Lenny Henry: “I was the unhippest comedian in the universe”

The comic turned actor explains why radio gives him more creative freedom than TV – and why comedy's ready for a revolution

Lenny Henry (Getty, EH)

“Douglas Adams said that on the radio, you build the sets,” Lenny Henry is telling me. “You do all the special effects. You close your eyes and it’s your canvas, and you can do anything you want on that canvas. It’s a workout for your mind.”

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We’re talking ahead of a new run of Rogue’s Gallery, Henry’s Radio 4 series of short comic monologues with twists in the tale, the subjects of which last time ranged from American GIs in Cornwall during the Second World War to aliens on Earth – the kind of zany freedom for imagination that only radio really allows.

He recalls an old Goon Show script that said “a sock full of custard explodes”, and believes television budgets can’t make that happen in the same way.

“When you write for telly, they say, ‘I don’t know about that, we’ve only got £5 and a toffee apple.’ When I write for radio, I don’t feel like I’m limited. You can stretch out, you can do anything you want.” This series opens with a story about Stan Clayton, a butcher who hopes his sons will follow in his footsteps and take up the family business – but his dreams are dashed when one of the boys comes home with a bright red Stratocaster.

Short stories, for Henry, are a natural fit. “Growing up, I was a devourer of Stephen King short stories and Marvel comics, the Fontana sci-fi books, Weird Tales, Tales to Astonish… There was something quite horrific and naughty and forbidden about them. When you’re a kid you like that ‘DUN DUN DUN – oh my God, she was a werewolf!’ stuff. They had a big effect on me, and that’s the reason I want to write them.”

Another of the stories in the new series is inspired by radio itself – an episode of John Peel’s Saturday morning show Home Truths.

“People would talk about their lives – a beekeeper, or someone with a disability,” explains Henry. “One person was sightless and they made aural postcards of sound effects to describe their life. It was beautiful. Another featured people talking about regaining their sight. ‘A blow to the head, bars of light, before everything snapped into some kind of half-focus.’ I think I might have cried. I wrote about a guy getting his eyesight back during a mugging because of that story.”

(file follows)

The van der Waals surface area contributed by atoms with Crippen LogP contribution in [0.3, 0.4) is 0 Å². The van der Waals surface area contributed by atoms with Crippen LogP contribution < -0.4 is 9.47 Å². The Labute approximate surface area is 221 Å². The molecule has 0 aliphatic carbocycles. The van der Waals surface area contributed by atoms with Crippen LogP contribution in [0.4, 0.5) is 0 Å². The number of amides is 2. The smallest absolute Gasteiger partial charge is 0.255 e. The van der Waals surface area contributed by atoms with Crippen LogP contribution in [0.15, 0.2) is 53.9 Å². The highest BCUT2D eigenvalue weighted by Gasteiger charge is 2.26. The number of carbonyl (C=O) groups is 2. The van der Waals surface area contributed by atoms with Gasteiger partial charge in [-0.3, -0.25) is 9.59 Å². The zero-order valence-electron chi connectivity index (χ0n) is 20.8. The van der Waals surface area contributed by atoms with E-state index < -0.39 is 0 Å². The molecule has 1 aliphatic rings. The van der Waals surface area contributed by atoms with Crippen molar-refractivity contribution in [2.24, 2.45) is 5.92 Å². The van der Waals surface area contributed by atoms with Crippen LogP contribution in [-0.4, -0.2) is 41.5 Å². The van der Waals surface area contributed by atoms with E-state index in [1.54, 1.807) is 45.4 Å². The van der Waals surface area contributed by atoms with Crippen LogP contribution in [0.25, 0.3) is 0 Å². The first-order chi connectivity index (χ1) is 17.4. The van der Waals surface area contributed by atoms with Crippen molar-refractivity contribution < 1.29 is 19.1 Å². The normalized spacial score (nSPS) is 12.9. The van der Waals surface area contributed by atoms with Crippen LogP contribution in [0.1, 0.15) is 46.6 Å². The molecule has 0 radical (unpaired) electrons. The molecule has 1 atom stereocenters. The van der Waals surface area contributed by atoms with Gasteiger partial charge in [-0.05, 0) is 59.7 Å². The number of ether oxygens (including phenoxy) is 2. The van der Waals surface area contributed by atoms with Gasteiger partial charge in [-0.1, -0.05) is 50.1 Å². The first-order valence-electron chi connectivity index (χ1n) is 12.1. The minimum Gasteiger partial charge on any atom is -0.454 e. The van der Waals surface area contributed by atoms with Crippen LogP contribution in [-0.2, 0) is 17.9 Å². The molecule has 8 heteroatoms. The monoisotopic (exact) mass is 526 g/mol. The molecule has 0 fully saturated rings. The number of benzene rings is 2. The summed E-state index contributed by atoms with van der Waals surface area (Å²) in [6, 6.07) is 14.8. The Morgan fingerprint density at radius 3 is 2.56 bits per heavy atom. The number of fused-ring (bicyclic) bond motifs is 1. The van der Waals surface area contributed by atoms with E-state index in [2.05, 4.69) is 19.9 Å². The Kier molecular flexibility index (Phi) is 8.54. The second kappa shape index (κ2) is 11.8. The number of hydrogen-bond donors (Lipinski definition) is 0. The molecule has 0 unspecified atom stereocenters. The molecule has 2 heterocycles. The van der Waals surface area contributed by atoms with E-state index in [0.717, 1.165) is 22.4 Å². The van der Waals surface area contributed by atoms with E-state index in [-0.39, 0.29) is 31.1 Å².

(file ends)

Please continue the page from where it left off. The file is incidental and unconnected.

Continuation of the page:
Henry’s own tastes include Book at Bedtime – “I loved Rachel Joyce’s The Music Shop recently” and Dirk Maggs. In comedy, the world in which he has worked for more than four decades, he reveres those who are mining the current febrile political atmosphere for laughs.

Lenny Henry (Getty, EH)
Lenny Henry with his BAFTA Special Award in 2016

“The past ten years, we’ve been waiting for a bit of anarchy,” he says. “We’ve now got a moment of complete and utter political madness and it doesn’t seem like anybody knows what’s going on. There’s a need for sensitivity, and the opposite, too – for somebody to kick down the door of whatever the taboos are.

“Comedians have got very excited. There’s a slow, growing thing of comedians getting braver and I love that. It’s like the late 1970s all over again. It reminds me of punk. Creativity abhors a vacuum, and when changes are happening in the world, comedy rises to meet it. I’m not sure I’m doing that with this, though,” he adds, referring to Rogue’s Gallery.

“People like Mark Steel, Chris Rock, Dave Chappelle, Trevor Noah – they’re calling people out. On late-night talkshows in America, they’re having to be comedians-slash-talkshow hosts-slash-activists. They’re required to have a response to what’s going on in the world, and that’s healthy.”

So who does the Dudley-born Henry, 59, who has lived in south London for the past five years, think is getting this politically fuelled comedy right? “Here, Russell Brand’s strange, messianic approach to comedy is amusing, and also his sense of activism and wanting to change the world through comedy is refreshing. I love Graham Norton’s show, because it’s celeb-tastic, and he gets a chance every week to talk truth to power in a way that not many other comedians do”.

Does he think he’s been as political as he could be during his career? “I didn’t do politics when I was young. Talking truth to power – it sounds like it’s hip, and I was the unhippest comedian in the universe. I did impressions of Frank Spencer and got paid for it. If I was starting as a comic now, I’d have a go. But I’m an actor now, I don’t have to do that – hooray!”

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Lenny Henry: Rogue’s Gallery is on Wednesday 15th November at 11pm on Radio 4